A Gut Reaction: How what we eat affects our mental health

In this guest post, Functional Nutritionist Elisa Haggarty explains the vital link between digestive health and brain well-being, the importance of prebiotics, and how too much sugar can leave you sad and stressed.

You’ve heard the saying, “I just had a gut feeling”? Well, it turns out the link between mental health and the digestive system isn’t just some imagined hocus pocus, rather, there is a growing body of legitimate science showing that the bacterial ecosystem in the gut directly influences how we think and feel. 

Physical connections

For hundreds of years, Western medicine viewed mental health as completely separate from the digestive and immune systems; the human body was seen as compartmentalized and diseases were regulated to specific regions of the body without much thought as to how all the systems work in synergy.But now this approach has been turned on its head. These days, almost every MD (who is keeping up with the latest science) has books on their shelves like The Second Brain by Michael Gershon or Martin J Blaser’s Missing Microbes, while articles on nourishing the gut are popping up in our social media feeds faster than you can say ‘holistic’. 

Healthy gut, healthy brain

But what exactly do the gut and the enteric nervous system (which governs gastrointestinal function) have to do with the health and performance of the brain?In a nutshell, the central nervous system is connected to the enteric nervous system through the vagus nerve. The biggest nerve in the human body, the vagus runs from the base of your spine up your brainstem and is responsible for a range of crucial functions, including enzyme activation, insulin modulation, stomach acid regulation and releasing neurotransmitters that tell your lungs to breathe and your heart to beat.We can no longer compartmentalize mental health to the brain when everything we eat and consume impacts the enteric nervous system, and thus, the brain.  It's been proven that over 70% of the serotonin (aka the ‘happy’ neurotransmitter) found in the brain comes directly from the gut. Benzodiazepine is an over-prescribed anti-anxiety medication used in helping to manage stress, but it is now clear that a strong digestive system has the receptors and ability to produce its own Benzodiazepine.Essentially, science is showing that we each already have our own built-in anti-anxiety system governed by the gut.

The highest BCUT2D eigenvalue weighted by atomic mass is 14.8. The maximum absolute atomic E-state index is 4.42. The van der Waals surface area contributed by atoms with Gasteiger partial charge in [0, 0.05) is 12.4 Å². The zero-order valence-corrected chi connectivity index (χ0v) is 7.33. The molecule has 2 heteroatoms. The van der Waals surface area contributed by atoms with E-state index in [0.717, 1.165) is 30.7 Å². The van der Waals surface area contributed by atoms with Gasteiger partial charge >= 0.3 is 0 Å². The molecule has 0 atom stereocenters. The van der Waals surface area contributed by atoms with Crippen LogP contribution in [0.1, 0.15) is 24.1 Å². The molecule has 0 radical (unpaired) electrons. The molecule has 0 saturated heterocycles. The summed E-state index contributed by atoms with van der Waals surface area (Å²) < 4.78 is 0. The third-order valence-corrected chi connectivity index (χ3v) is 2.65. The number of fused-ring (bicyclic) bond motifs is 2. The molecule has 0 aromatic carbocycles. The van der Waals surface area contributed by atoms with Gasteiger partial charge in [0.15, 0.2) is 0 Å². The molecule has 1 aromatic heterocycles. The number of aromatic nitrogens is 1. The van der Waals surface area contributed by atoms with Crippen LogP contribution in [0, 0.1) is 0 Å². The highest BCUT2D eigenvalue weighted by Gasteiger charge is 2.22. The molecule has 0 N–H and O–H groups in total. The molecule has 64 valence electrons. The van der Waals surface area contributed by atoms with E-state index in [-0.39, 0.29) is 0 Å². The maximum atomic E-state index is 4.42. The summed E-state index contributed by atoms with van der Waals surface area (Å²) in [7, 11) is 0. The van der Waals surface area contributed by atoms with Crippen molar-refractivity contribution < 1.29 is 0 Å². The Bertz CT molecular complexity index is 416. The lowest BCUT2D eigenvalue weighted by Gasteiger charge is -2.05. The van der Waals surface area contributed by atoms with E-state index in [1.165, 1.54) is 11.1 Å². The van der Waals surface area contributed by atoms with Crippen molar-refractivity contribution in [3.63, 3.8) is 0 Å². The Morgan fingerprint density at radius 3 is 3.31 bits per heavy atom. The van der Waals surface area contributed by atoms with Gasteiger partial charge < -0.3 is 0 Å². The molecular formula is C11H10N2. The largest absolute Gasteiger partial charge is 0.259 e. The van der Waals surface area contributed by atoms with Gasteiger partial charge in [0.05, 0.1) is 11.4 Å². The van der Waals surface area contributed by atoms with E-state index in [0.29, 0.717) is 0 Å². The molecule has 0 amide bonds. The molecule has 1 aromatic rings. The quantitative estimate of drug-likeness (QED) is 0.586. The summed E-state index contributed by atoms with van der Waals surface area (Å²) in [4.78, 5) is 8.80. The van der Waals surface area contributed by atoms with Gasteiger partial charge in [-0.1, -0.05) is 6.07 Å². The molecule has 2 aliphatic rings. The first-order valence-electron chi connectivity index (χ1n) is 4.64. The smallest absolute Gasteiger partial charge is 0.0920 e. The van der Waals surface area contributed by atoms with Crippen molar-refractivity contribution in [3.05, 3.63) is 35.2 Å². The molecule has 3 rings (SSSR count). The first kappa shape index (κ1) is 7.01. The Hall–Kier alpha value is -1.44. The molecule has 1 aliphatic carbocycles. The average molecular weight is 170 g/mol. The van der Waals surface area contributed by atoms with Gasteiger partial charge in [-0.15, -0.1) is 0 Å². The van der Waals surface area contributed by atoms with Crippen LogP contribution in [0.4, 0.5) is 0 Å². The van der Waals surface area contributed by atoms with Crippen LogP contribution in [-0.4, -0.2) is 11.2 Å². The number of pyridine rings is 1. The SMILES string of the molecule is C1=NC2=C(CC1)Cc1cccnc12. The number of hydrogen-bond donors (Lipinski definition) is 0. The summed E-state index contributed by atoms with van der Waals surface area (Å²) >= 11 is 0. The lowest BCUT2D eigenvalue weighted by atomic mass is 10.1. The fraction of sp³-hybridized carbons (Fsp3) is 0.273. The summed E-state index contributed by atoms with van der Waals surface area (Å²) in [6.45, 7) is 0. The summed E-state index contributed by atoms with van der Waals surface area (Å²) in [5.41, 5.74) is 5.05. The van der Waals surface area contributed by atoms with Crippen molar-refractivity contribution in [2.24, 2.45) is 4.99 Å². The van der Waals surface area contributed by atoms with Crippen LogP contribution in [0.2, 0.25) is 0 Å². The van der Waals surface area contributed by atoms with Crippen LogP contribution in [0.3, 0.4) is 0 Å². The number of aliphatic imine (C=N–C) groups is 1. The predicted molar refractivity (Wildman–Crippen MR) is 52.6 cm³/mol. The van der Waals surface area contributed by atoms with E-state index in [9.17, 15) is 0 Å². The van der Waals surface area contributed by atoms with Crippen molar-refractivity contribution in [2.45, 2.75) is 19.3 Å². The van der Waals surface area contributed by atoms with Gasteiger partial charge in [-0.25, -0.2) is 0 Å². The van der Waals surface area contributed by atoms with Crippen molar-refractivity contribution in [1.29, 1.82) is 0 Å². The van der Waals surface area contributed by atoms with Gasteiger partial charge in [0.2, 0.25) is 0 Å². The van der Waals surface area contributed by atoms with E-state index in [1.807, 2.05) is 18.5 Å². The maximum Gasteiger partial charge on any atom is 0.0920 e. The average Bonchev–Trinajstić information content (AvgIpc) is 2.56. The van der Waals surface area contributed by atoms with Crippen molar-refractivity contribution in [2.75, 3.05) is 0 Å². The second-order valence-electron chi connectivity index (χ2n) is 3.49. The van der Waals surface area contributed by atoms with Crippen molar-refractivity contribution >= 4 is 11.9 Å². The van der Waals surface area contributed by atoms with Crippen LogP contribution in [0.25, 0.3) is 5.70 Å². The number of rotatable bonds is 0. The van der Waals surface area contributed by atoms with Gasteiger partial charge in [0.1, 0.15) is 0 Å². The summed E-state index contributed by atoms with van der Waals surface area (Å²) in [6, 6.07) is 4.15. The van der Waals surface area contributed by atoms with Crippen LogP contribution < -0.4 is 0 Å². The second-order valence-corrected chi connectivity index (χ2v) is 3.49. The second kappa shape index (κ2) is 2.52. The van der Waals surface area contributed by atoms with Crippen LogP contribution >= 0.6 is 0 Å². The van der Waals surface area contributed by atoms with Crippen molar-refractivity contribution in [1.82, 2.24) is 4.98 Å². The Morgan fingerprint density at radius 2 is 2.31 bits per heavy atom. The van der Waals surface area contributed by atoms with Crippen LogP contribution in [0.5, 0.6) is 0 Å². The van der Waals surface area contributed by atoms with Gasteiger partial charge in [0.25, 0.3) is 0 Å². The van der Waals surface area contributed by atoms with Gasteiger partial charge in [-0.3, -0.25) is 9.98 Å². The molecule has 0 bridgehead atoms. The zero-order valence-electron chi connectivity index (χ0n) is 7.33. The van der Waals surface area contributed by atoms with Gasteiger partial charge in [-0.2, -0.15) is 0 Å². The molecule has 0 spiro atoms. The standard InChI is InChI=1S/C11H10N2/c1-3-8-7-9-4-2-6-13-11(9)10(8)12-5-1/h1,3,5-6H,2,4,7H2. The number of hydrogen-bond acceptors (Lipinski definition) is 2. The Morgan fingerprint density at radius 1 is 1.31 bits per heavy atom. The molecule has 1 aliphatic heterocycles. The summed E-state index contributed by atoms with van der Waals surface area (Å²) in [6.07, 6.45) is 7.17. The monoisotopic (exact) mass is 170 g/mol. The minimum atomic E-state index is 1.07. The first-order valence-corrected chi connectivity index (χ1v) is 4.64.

Diet as anti-depressant

Maintaining good gut health, and therefore ensuring optimum brain performance and mental well-being, is a lot about what you eat. Everything from brain fog and ADHD to depression, anxiety and even Alzheimer’s can be combated through a diet that gives the good microbes in the gut a chance to thrive. So what should – or rather shouldn’t – you be eating? Most of us instinctively know that too much sugar is bad for the brain; personally, if I eat something super sweet I’m left feeling scattered, depressed and anxious all at once.This is because sugar directly damages the gut and microbe production, and stripes the body of magnesium and B vitamins.However, it's not enough to just limit our sugar intake; we must nourish the gut with prebiotics, which help provide the fuel for our good bacteria to colonize and proliferate.So, is the occasional Yakult the answer? Unfortunately no. While some unsweetened yogurts can be beneficial, most cause more harm than good. If you want a healthy brain, skip the strawberry Yoplait and ‘probiotic chocolate’ and instead focus on prebiotic rich foods like leeks, asparagus, garlic, onions, artichokes and dandelion greens.These foods aren't sexy (and they don't own a share in the trillion dollar food industry), but they are the real superfoods, laying the foundation for a resilient gut which ultimately helps create a healthy, happy brain.  If you need some epicurean inspiration, scroll down to find my recipe for Almond Encrusted Chicken Tenders – best enjoyed over a bed of fiber and prebiotic packed greens, with an antioxidant-rich pomegranate seed and olive oil dressing. It’s a gut-friendly meal that’s really a no-brainer for mental health. Elisa Haggarty is a Functional Nutritionist and the founder of nutrition consulting program Culinary Farmacy. She is leading The Brain Fog Solution, a 30-day online course starting 5th February which focuses on improving brain function and mental resilience through diet and lifestyle changes. Chōsen members can get $100 off the cost of the course using the code ‘tribe’. 

Almond Encrusted Chicken Tenders

(they’re kid approved too!)

  • 1 lbs of pastured/organic chicken
  • 2 pastured eggs, whisked together
  • 1 cup of almond flour
  • 1 tsp dried oregano
  • 1 tsp dried basil
  • 1 tsp sea salt
  • 1/2 tsp garlic powder
  • 1 dash of cayenne pepper


  1. Pre-heat oven to 400 degrees.
  2. Slice the chicken into thin strips.
  3. Coat the chicken in the egg batter
  4. Combine the almond flour, herbs and spices in a bowl, then drop in the chicken strips (4-5 at a time) and coat them well.
  5. Place the chicken strips on a baking tray and cook for 12 minutes, then flip over and cook for another 10-12 minutes or until lightly brown on the outside.


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